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    opting out

    Class Action Notification & Opt-Out Rights

    Notification and opting out are unique to class actions, but are a very important part of the process and play a key role in how these suits work. Based on how broad the participating class may be, the judge will determine how all potential plaintiffs should be notified about the pending litigation.

    This is most commonly by mail, although media advertisements such as television commercials may be used. All affected parties are automatically included in the case as long as they fall under the scope of the class that has been defined.

    If an individual has experienced significantly more damage than most, or simply prefers to file a separate suit, he or she must follow specific protocol to opt out of the class action in order to file an individual lawsuit separate from the group litigation.

    Doing so prevents the individual from benefiting from the action, but preserves their right to file litigation in the future. Additionally, there is typically a time limit set on how long potential plaintiffs have to opt out, helping to keep the case on schedule.

    Only once the established time period has passed and all potential plaintiffs have had the opportunity to opt out can the case continue.

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    Mass Tort vs. Class Action vs. MDL

     

    class actions vs. mass tort litigation


    When a judge does not certify a group of plaintiffs as a class, this does not mean the cases cannot continue. While class action cannot proceed, individual suits over the same defective product or other issue can instead be grouped together into a mass tort claim.

    Unlike a class action, mass tort lawsuits do eventually proceed individually, though all of the pre-trial proceedings are consolidated either in state court or in a federal Multidistrict Litigation (MDL). To streamline the process of litigating similar claims are grouped together and undergo a consolidated trial though each plaintiff retains their own individual lawsuit which will be resolved individually.

    The individual claims of a mass tort are bundled together for pre-trial proceedings to save time and money.

    This is either done in state court by consolidating the cases or in federal court through Multidistrict Litigation. The difference in class action and mass tort becomes clear after the pre-trial proceedings, however.

    While a class action suit would continue as a single trial, each plaintiff in mass tort receives separate hearings. They are also awarded distinct damages, which can vary widely depending on the details of the individual case.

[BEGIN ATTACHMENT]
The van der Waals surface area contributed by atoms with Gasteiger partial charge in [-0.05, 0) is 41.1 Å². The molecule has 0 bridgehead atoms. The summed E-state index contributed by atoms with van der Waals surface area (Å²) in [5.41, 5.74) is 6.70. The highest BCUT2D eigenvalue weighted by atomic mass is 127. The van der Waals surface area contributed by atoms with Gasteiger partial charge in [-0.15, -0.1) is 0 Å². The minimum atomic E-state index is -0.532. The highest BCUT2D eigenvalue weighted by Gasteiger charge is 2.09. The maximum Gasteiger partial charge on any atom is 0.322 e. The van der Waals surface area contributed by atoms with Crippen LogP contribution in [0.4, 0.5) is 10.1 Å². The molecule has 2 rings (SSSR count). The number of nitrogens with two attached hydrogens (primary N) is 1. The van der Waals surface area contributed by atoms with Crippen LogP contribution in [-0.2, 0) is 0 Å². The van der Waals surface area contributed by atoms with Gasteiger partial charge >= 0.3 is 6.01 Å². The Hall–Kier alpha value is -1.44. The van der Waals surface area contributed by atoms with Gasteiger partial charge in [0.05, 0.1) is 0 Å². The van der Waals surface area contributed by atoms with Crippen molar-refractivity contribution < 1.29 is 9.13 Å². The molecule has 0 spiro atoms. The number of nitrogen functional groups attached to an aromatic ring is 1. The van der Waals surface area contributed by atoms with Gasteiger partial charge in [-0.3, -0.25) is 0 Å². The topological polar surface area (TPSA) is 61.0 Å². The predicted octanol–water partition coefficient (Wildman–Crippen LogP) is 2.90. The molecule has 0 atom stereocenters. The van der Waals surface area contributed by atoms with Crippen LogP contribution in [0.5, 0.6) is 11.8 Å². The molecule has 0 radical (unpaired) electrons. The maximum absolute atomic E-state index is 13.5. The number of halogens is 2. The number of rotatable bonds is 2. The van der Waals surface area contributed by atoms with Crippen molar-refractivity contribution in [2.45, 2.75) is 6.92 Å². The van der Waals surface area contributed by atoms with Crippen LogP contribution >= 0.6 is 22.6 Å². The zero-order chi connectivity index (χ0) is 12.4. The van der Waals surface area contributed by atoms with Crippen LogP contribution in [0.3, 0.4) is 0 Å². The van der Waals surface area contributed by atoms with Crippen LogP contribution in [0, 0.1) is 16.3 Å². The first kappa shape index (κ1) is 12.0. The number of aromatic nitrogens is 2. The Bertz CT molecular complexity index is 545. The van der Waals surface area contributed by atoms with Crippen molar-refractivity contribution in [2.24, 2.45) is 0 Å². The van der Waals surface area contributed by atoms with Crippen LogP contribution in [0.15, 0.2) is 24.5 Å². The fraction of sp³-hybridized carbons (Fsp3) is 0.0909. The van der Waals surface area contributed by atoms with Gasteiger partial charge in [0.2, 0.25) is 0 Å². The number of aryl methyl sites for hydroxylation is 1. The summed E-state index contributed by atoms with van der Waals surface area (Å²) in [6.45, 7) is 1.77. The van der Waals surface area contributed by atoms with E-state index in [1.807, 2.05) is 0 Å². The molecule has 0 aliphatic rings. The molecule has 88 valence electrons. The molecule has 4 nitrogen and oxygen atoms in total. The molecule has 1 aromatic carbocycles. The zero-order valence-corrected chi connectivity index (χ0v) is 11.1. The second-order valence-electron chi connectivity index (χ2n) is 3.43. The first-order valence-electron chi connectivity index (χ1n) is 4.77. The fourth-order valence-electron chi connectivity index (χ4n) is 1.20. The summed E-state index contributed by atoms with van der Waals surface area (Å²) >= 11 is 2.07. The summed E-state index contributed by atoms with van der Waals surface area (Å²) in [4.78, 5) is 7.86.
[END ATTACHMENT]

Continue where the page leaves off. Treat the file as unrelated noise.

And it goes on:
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    pros and cons of litigation

    Pros and Cons of Joining a Class Action

    There are both advantages and disadvantages to class action lawsuits. Class action litigation give plaintiffs access to high powered, experienced lawyers they may not otherwise been able to afford to represent their case.

    Among the nation's leading trial lawyers are assigned to take the lead in such cases.

    Additinoally, class action suits ensure all plaintiffs receive equal, appropriate restitution if the case is won. Finally, they save both money and time for the courts, the plaintiffs and the accused company alike.

    Cases are able to reach resolution faster than if each of possibly hundreds of thousands of plaintiffs and their lawyers were to file and proceed with individual lawsuits in an already busy court system.

    On the other hand, participating in a class action suit prevents an individual from filing a suit on their own later if they are not happy with the outcome of the initial suit.

    Luckily, those who have suffered exponentially more harm than others can opt out of joining the active class action case and retain their rights to file an individual lawsuit wth their lawyer later to seek higher damages.

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    law and gavel

    How To File a Class Action Lawsuit

    When several consumers join together to seek financial damages sustained, the group with the help of a class action law firm seek to file a claim and via active class action. While under investigation other affected parties may be sought out to join the lawsuit while the plaintiffs' attorneys seek any recovery pre-trial and in court.

    Speaking with a class action lawyer will be able to quickly determine whether filing a claim as a group or individually will better serve under the circumstances.

    For active class action lawsuits, the first step is to find out if qualify under determined scope of class to join an active suit. In plain english, you can file to join if you have been affected and fall within the qualification standards set. If you fall outside of the group specified for the represented class, you may still have recourse filing an individual lawsuit in pursuit of damages.

    What compensation for damages may I ask for in a class action lawsuit?

    Compensation for a class action lawsuit varies based on the details of the case (harm suffered, loss incurred, injuries, etc.). Rewarded compensation which can be sought includes damages for personal injury, litigation and attorney fees, damages for economic loss.

    Your class action attorney will be able to review the details of your case and inform you on what compensation options may be rewarded if your lawsuit is successful.

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    Have More Questions About Active Class Action Litigation or Mass Tort?

    If you have been harmed by a defective product or entity that is either being investigated or has an active class action or the subject of a mass tort litigation, share the details with our class action attorneys to learn your options.

    If you have a potential lawsuit which falls under an active class action investigation or mass tort, you can get answers to the questions you have about the case.

    Our mass tort lawyers will be able to advise you whether joining an active class action or retaining your right to file an individual lawsuit makes more sense for you. They will be able to answer your questions and help you determine if you may be entitled to a settlement. Don't be silenced, don't stand for the injustice, our lawyers will be able to hellp put justice back on your side.

    If you have suffered unfairly were harmed by a pharmaceutical or or unsafe medical device, it is likely a mass tort lawsuit. Harm caused by a consumer product or fraud is likely to be classified as a class action. Review the open investigations and settlements list at the top of the page, and when you are ready to seek more information, share the details of your case to have an attorney review your details discuss what compensation you may be entitled.

    Get your legal options, and help to claim settlement compensation which may be waiting for you today.